Analysis

There is a rich literature on visual tracking, and more details about the existing trackers can be found in the 2006 survey [17] and recent benchmark [16] comparing the state-of-the-art trackers. We briefly review the work related to our method including sparse representation-based trackers, multi-modal learning and non-negative matrix factorization.

Sparse representation has been extensively applied in visual tracking. Mei and Ling [2] proposed the L1 tracker (L1T) which is the first work to apply sparse coding to visual tracking and simply uses holistic object samples to compile the dictionary. Such templates are often vulnerable to noise because they neither take the background knowledge into account nor exploit well-studied dictionary update strategies. To incorporate the background information, Liu et al. [18] utilized the K-selection method to construct a dictionary prior to tracking. However, the dictionary remains unchanged during the tracking procedure, thus the dictionary is not adaptive to new samples. To overcome this deficiency, Jia et al. [19] proposed an adaptive structural local sparse appearance model to update the dictionary by detecting appearance changes and replacing the old template with the new object sample. Similarly, Zhang et al. [3] adopted the structure constraints in the multi-task learning framework to reject the occluded samples. In contrast, Yang et al. [14] presented a discriminative dictionary learning based tracking method which models the object appearance by incorporating the discriminative and reconstructive power of the dictionary. Wang et al. [15] proposed a robust non-negative dictionary learning method to adaptively model the appearance template in an online fashion. This tracker also utilizes the background to generate discriminative sparse coding; however, these trackers merely harness a single modality feature in dictionary learning.

Besides the aforementioned trackers, other visual tracking approaches related to our proposed method include multi-modal learning and (robust) nonnegative matrix factorization (NMF). Multi-modal learning can derive common semantic representation across multi-modal features in various fields [2022]. It has been found that combining multi-modal features is highly beneficial for vision tasks such as facial expression generation [23], pose estimation [24], image retrieval [25], classification [26] and clustering [27, 28]. As for NMF [29, 30], it is a popular dimension reduction method. Different from traditional learning methods [3133], it incorporates non-negative constraints over both the basis and coefficient to derive parts-based representation, which is consistent with psychological intuition to facilitate human interpretation [34]. NMF variants [3542] and online versions [11, 43, 44] have been widely applied to computer vision to benefit from this property.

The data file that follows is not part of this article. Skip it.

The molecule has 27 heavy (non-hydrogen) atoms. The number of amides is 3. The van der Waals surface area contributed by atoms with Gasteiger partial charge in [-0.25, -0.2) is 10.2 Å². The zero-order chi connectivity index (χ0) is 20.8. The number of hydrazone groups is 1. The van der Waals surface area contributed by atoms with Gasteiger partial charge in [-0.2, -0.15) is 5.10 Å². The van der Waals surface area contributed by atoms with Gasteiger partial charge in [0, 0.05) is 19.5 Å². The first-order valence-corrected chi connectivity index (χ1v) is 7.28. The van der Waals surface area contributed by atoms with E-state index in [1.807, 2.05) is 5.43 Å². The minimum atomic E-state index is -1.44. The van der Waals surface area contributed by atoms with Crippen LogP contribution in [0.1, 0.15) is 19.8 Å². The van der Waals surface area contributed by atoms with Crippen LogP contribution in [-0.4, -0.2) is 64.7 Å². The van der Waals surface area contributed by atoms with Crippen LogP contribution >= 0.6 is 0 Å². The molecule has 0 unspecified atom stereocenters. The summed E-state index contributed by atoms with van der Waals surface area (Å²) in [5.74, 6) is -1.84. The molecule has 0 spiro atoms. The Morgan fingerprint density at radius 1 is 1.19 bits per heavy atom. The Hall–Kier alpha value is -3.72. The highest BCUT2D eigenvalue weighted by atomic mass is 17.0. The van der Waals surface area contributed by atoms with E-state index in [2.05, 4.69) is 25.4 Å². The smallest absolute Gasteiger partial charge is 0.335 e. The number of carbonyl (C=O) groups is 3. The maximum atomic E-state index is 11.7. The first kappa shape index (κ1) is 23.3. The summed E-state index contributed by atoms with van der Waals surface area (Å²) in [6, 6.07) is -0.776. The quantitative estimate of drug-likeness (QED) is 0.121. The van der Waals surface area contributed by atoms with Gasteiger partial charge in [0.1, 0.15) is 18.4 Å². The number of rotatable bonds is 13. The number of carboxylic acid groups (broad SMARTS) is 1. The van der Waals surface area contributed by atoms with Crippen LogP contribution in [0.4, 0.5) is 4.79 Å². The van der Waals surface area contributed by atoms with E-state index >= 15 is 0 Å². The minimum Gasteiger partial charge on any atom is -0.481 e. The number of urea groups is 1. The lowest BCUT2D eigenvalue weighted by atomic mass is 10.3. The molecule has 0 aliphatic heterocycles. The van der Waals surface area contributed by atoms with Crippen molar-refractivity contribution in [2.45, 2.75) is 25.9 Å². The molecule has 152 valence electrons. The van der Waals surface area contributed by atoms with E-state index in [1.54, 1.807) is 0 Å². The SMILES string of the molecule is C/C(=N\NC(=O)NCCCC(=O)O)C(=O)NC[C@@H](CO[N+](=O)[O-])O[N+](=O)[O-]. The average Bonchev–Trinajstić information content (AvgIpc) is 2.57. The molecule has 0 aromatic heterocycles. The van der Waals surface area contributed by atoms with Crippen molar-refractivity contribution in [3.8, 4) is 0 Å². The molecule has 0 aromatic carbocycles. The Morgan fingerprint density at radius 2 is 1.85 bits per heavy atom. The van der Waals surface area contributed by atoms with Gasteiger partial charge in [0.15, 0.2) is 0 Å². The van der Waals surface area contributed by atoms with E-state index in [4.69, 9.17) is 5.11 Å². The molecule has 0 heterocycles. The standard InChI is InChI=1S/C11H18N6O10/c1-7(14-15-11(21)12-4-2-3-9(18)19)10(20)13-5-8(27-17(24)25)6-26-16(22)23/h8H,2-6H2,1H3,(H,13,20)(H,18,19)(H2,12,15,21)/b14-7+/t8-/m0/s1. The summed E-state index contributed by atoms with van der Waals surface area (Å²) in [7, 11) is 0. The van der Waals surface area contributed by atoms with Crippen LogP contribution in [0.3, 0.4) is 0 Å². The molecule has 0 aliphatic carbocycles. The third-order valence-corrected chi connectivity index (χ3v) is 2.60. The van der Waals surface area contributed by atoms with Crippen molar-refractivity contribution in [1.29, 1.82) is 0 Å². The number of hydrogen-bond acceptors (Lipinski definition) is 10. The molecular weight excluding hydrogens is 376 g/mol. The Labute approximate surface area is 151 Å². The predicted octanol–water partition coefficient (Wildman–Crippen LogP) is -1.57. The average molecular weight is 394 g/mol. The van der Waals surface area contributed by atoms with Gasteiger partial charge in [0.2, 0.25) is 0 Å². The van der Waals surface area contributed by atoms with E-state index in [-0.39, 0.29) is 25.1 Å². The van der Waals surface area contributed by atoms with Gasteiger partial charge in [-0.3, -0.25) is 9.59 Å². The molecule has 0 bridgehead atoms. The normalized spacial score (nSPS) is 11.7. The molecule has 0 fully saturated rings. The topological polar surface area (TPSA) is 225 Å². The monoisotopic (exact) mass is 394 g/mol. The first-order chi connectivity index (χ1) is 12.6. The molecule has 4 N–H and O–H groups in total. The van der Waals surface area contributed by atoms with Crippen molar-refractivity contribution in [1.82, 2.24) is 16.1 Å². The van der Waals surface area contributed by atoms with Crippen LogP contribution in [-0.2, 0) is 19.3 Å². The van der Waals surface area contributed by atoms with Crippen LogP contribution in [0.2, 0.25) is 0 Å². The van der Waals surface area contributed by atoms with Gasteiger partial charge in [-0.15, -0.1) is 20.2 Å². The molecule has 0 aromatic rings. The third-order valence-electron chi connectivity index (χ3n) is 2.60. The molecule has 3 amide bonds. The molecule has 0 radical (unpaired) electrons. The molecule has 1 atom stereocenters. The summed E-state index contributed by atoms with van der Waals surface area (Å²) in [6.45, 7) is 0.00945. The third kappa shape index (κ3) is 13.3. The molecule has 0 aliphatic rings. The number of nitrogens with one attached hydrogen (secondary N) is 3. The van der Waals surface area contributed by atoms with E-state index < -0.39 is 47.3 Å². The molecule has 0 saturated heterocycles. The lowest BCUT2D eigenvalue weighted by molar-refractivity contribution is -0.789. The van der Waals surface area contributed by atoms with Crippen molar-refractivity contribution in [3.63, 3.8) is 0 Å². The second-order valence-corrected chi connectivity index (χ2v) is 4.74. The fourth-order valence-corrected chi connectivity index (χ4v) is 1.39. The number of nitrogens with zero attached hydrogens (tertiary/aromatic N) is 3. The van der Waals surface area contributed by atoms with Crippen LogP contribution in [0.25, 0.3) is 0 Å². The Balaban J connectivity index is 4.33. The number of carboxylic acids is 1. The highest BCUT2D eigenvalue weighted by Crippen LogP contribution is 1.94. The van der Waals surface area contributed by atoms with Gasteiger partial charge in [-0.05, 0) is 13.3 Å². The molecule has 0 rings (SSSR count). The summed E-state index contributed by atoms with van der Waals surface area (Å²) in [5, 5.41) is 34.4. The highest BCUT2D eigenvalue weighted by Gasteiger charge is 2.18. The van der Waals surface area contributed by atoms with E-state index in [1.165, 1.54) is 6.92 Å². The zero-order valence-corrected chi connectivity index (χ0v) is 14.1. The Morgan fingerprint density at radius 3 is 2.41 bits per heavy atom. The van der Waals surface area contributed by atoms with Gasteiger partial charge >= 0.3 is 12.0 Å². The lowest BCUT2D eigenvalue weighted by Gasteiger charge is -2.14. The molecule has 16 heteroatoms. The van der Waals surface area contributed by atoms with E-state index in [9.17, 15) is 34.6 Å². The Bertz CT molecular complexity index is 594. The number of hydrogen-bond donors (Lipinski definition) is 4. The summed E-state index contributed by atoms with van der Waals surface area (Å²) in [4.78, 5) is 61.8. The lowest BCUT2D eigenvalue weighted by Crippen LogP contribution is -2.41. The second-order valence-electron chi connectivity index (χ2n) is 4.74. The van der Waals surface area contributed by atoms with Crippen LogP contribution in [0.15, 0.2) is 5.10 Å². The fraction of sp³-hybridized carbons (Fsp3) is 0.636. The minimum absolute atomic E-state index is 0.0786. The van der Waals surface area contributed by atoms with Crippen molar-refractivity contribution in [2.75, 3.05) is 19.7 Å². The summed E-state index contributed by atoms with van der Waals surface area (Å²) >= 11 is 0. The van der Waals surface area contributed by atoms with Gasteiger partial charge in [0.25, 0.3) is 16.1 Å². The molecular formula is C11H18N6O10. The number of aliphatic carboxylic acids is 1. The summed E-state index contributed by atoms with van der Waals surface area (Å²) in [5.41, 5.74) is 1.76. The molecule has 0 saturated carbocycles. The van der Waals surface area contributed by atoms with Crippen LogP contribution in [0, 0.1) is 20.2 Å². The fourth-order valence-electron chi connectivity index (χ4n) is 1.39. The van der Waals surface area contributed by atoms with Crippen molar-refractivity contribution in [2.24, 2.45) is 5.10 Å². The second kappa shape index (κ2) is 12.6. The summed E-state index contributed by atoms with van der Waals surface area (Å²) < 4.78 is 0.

Results

Online Multi-modal Robust Non-negative Dictionary Learning (OMRNDL)

Due to the efficacy of combining multi-modal features, we integrate the multi-modal features into dictionary learning and propose an online multi-modal robust non-negative dictionary learning (OMRNDL) method. The tracking procedures for visual tracking-based sparse representation can be categorized as the template update and particle representation. The former depends on the dictionary learning approach, while the latter calculates the sparse coding of each particle over the learned dictionary. Both procedures can be formulated in the same way, so for brevity, OMRNDL focuses on the first procedure.

The Proposed Model.